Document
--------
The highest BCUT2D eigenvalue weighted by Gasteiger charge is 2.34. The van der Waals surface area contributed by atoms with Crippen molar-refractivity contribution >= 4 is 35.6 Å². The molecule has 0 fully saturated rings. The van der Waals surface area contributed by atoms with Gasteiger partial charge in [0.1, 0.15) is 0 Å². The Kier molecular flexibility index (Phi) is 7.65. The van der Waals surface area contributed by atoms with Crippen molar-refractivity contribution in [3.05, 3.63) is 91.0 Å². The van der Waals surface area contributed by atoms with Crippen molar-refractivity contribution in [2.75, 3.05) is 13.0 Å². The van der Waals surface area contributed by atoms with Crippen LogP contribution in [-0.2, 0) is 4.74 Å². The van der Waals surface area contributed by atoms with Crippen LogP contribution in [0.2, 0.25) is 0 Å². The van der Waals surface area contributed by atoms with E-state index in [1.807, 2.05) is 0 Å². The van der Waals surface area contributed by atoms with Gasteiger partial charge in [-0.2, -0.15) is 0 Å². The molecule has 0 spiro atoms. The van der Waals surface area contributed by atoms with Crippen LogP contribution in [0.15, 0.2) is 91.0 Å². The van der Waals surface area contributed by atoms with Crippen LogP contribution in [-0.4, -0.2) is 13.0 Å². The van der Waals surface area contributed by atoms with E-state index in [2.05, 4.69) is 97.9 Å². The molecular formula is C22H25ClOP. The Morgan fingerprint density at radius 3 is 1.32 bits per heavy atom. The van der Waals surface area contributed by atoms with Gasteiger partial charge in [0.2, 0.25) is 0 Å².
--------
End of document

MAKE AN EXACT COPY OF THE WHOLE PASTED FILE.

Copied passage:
The highest BCUT2D eigenvalue weighted by Gasteiger charge is 2.34. The van der Waals surface area contributed by atoms with Crippen molar-refractivity contribution >= 4 is 35.6 Å². The molecule has 0 fully saturated rings. The van der Waals surface area contributed by atoms with Gasteiger partial charge in [0.1, 0.15) is 0 Å². The Kier molecular flexibility index (Phi) is 7.65. The van der Waals surface area contributed by atoms with Crippen molar-refractivity contribution in [3.05, 3.63) is 91.0 Å². The van der Waals surface area contributed by atoms with Crippen molar-refractivity contribution in [2.75, 3.05) is 13.0 Å². The van der Waals surface area contributed by atoms with Crippen LogP contribution in [-0.2, 0) is 4.74 Å². The van der Waals surface area contributed by atoms with Crippen LogP contribution in [0.2, 0.25) is 0 Å². The van der Waals surface area contributed by atoms with E-state index in [1.807, 2.05) is 0 Å². The van der Waals surface area contributed by atoms with Gasteiger partial charge in [-0.2, -0.15) is 0 Å². The molecule has 0 spiro atoms. The van der Waals surface area contributed by atoms with Crippen LogP contribution in [0.15, 0.2) is 91.0 Å². The van der Waals surface area contributed by atoms with Crippen LogP contribution in [-0.4, -0.2) is 13.0 Å². The van der Waals surface area contributed by atoms with E-state index in [2.05, 4.69) is 97.9 Å². The molecular formula is C22H25ClOP. The Morgan fingerprint density at radius 3 is 1.32 bits per heavy atom. The van der Waals surface area contributed by atoms with Gasteiger partial charge in [0.2, 0.25) is 0 Å².